Los Angeles City Councilman Mike Bonin (Photo by Sarah Reingewirtz, Pasadena Star-News/SCNG)

The aim of such a program, which would set up a full publicly financed program that goes beyond the city’s existing matching funds program, would be to ensure that all candidates had a fair chance to launch an aggressive campaign, whether or not they have access to people or organizations with deep pockets.

This idea was proposed as far back as 2005, and studied, but not taken up.

Councilman Mike Bonin proposed the idea back in 2017 — incidentally, with a second from Huizar, who has since been arrested, suspended prematurely from his City Council post, and is now being charged with crimes connected with an alleged, wide-ranging corruption scheme.

In late 2019, Bonin revived the motion, with different seconders. But this idea, referred to the council’s Rules Committee, has not been touched since then.


Several City Council members in August introduced a motion calling for recommendations on how the city would require city officials to recuse themselves from voting on matters affecting individuals or organizations donating to their campaigns.

This measure would be similar to the recusal rule that applies to board members of the Los Angeles Metropolitan Transportation Authority.

The concept behind this idea is that donors would be less likely to want to contribute to council members’ campaigns, if they know that that official would not be able to work and vote on, and to take part in discussing, the matter they have pending.

Los Angeles Mayor Eric Garcetti talks about public safety preparedness for potential responses to the upcoming Presidential inauguration during a press conference outside to the Hall of Justice in Los Angeles, Tuesday, Jan. 19. (Photo by Hans Gutknecht, Los Angeles Daily News/SCNG)

This motion, which appeared to receive the swift support of Mayor Eric Garcetti at the time, was quickly approved by the full City Council a couple months later. Now it’s up to the Ethics Commission to come back with their recommendations.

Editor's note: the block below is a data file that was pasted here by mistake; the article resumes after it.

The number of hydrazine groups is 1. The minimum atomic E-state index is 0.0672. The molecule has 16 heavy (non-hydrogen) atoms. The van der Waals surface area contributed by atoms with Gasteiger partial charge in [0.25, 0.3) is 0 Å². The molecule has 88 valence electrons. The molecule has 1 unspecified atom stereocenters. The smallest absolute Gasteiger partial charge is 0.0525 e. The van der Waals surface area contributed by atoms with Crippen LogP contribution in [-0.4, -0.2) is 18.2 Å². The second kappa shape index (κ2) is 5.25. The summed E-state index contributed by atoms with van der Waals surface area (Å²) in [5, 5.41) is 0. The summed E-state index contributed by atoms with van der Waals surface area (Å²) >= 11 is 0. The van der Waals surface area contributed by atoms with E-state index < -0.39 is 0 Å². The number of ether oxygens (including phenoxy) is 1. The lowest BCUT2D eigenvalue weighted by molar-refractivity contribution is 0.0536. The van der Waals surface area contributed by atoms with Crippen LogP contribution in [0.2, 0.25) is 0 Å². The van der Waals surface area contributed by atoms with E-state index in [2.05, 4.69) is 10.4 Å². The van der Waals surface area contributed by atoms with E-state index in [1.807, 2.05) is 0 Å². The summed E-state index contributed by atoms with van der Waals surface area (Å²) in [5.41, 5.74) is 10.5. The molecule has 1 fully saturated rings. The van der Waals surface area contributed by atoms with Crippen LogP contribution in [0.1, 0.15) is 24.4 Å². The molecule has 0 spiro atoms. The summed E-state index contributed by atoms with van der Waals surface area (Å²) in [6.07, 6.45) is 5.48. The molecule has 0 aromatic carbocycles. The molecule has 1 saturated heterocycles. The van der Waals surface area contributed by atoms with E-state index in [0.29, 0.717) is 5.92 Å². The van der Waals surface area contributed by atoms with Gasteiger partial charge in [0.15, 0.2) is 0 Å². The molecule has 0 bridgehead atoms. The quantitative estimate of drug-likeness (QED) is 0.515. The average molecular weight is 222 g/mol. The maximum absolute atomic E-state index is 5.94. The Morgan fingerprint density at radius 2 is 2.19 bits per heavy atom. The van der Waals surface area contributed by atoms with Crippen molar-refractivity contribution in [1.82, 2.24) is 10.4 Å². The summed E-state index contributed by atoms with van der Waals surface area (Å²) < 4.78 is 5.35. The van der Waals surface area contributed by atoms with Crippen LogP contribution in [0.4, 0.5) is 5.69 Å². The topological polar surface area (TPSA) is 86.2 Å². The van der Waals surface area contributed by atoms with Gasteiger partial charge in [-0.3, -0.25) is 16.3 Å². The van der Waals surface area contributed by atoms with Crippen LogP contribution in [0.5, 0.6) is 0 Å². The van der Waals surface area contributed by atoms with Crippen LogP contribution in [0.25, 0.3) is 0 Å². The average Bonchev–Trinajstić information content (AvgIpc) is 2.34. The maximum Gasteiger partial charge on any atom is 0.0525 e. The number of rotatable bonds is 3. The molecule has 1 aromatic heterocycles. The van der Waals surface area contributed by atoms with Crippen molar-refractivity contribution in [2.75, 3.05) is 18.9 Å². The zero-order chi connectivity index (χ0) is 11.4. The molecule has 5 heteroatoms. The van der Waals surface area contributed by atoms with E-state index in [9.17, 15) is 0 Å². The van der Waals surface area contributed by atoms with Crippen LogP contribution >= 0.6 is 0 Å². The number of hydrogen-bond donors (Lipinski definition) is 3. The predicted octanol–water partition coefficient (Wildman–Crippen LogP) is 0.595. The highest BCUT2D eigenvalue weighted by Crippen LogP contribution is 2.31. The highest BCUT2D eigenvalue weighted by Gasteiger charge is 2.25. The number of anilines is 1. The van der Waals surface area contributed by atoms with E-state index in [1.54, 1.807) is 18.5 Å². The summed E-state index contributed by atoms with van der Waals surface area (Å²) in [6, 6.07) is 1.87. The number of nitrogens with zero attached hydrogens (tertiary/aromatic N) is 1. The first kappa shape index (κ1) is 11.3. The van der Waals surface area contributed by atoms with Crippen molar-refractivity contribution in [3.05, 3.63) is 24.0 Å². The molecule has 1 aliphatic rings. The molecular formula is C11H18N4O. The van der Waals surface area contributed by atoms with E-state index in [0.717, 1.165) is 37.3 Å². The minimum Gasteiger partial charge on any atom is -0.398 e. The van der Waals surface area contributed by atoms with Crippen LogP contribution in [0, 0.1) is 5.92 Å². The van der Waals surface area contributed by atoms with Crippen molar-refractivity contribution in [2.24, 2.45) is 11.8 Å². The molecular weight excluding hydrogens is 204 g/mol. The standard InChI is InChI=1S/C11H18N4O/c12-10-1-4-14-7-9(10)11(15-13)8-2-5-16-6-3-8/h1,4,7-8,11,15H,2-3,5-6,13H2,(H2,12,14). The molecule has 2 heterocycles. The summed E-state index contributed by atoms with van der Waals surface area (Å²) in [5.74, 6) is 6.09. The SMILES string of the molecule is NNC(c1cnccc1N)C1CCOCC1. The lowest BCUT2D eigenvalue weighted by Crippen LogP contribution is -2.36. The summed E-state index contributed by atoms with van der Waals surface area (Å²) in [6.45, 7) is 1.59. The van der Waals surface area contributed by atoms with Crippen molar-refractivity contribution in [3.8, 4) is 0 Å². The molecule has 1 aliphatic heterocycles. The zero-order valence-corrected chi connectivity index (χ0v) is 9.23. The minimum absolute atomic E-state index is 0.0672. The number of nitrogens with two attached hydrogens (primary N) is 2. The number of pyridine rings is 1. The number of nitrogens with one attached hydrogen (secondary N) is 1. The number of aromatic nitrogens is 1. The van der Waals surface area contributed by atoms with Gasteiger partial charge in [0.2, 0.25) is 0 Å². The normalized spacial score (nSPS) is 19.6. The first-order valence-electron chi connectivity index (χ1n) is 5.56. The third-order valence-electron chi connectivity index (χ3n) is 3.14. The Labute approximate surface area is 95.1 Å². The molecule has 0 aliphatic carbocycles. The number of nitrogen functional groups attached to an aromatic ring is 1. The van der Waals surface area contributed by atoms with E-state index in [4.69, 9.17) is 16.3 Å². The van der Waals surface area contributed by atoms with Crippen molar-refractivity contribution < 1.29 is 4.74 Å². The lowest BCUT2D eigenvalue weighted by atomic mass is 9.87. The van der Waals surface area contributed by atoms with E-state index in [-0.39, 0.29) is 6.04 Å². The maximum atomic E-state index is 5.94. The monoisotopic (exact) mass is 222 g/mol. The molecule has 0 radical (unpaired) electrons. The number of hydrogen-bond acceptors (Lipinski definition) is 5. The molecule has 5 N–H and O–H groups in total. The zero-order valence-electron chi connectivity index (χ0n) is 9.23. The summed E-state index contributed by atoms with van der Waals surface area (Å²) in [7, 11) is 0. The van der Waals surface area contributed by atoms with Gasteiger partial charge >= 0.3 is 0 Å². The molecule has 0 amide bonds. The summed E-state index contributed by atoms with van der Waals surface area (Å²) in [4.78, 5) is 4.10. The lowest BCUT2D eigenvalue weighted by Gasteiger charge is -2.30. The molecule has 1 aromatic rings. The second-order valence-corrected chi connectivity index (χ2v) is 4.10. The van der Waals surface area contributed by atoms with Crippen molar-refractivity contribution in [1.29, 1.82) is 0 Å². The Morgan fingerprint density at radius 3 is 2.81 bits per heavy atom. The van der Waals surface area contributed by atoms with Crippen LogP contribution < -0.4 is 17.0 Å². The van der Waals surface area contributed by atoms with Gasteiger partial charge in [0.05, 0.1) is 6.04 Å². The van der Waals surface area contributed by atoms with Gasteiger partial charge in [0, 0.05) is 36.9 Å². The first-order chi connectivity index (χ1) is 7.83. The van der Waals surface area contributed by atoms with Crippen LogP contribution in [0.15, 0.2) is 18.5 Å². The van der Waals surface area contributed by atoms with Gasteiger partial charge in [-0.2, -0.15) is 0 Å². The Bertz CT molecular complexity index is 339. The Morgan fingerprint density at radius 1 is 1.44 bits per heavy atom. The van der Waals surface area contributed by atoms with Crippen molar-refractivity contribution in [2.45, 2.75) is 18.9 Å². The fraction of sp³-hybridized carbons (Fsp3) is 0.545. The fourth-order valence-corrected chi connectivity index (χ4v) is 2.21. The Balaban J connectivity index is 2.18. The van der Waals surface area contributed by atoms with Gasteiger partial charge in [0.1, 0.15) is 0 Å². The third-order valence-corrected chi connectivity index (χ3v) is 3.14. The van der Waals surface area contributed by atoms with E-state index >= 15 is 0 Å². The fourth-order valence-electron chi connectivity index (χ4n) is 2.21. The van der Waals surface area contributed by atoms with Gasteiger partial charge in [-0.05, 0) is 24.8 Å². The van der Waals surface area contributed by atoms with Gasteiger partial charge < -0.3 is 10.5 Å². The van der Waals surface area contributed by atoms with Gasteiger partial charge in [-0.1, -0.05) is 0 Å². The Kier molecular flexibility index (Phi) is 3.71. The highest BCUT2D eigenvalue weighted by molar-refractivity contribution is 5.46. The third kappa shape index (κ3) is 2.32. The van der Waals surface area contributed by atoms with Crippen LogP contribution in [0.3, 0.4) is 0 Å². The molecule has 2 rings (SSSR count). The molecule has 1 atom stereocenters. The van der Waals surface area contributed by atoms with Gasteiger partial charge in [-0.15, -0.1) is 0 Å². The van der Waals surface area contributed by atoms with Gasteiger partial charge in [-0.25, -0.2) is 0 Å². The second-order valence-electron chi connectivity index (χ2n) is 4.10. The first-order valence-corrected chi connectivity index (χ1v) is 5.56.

This is not one idea, but a set of recommendations that the Ethics Commission is presenting to other public officials, after renewed interest emerged in revamping lobbying rules.

The existing lobbying rules mostly date back to 1994. Interestingly, a set of recommendations to do a comprehensive updating of the rules were originally presented to the City Council in February 2018, after the commission conducted a labor-intensive, monthslong review process that involved public meetings and gathering extensive input.

The recommendations were never scheduled for a committee or City Council agenda, however. And after two years, they expired.

Los Angeles City Hall (Photo by Keith Birmingham, Pasadena Star-News/SCNG)

Could there be more interest now?

Some of the recommendations that previously failed to spark any interest from elected officials include changing the public disclosures of lobbying activity from every quarter, to become more frequent.

Ethics officials gave examples of other municipalities that require disclosures every two months, once a month and even weekly. They argued that in the current system, a lobbying effort could be disclosed four months after it was done. Within that span of time, the issue could have been initiated and then resolved, with the public being informed of the lobbying effort after the fact.

Another recommendation was to change up how someone qualifies as a lobbyist. Instead of using a time-based criteria that measures how much time someone spends influencing an official, a money-based system would measure how much money is spent.

The need to define when someone is a lobbyist is meant to acknowledge that not everyone who expends resources to engage with a public official should necessarily be considered a lobbyist.

Marching on

As a newly formed City Council, with three new members, gets its sea legs, the issue of ethics reform may not be occupying their minds just yet. The novel coronavirus understandably continues to take center stage, while the persistence of Los Angeles’s homelessness crisis presents a moral urgency to city leaders to act.